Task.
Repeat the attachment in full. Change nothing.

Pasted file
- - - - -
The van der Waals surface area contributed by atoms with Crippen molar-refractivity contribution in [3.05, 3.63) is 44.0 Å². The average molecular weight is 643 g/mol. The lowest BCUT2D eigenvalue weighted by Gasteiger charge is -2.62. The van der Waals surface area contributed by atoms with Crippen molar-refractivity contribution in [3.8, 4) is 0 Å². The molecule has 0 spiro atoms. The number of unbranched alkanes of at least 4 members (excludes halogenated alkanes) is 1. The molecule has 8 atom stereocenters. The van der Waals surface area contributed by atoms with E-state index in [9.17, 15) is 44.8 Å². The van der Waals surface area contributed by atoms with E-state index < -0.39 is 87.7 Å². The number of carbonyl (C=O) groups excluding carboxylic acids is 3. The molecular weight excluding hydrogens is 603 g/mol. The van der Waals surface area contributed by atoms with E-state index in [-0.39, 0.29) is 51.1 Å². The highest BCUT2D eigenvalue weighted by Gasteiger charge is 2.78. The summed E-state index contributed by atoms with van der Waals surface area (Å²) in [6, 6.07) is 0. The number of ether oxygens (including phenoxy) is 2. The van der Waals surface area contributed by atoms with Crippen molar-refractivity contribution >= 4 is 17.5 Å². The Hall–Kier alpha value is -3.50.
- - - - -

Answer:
The van der Waals surface area contributed by atoms with Crippen molar-refractivity contribution in [3.05, 3.63) is 44.0 Å². The average molecular weight is 643 g/mol. The lowest BCUT2D eigenvalue weighted by Gasteiger charge is -2.62. The van der Waals surface area contributed by atoms with Crippen molar-refractivity contribution in [3.8, 4) is 0 Å². The molecule has 0 spiro atoms. The number of unbranched alkanes of at least 4 members (excludes halogenated alkanes) is 1. The molecule has 8 atom stereocenters. The van der Waals surface area contributed by atoms with E-state index in [9.17, 15) is 44.8 Å². The van der Waals surface area contributed by atoms with E-state index < -0.39 is 87.7 Å². The number of carbonyl (C=O) groups excluding carboxylic acids is 3. The molecular weight excluding hydrogens is 603 g/mol. The van der Waals surface area contributed by atoms with E-state index in [-0.39, 0.29) is 51.1 Å². The highest BCUT2D eigenvalue weighted by Gasteiger charge is 2.78. The summed E-state index contributed by atoms with van der Waals surface area (Å²) in [6, 6.07) is 0. The number of ether oxygens (including phenoxy) is 2. The van der Waals surface area contributed by atoms with Crippen molar-refractivity contribution >= 4 is 17.5 Å². The Hall–Kier alpha value is -3.50.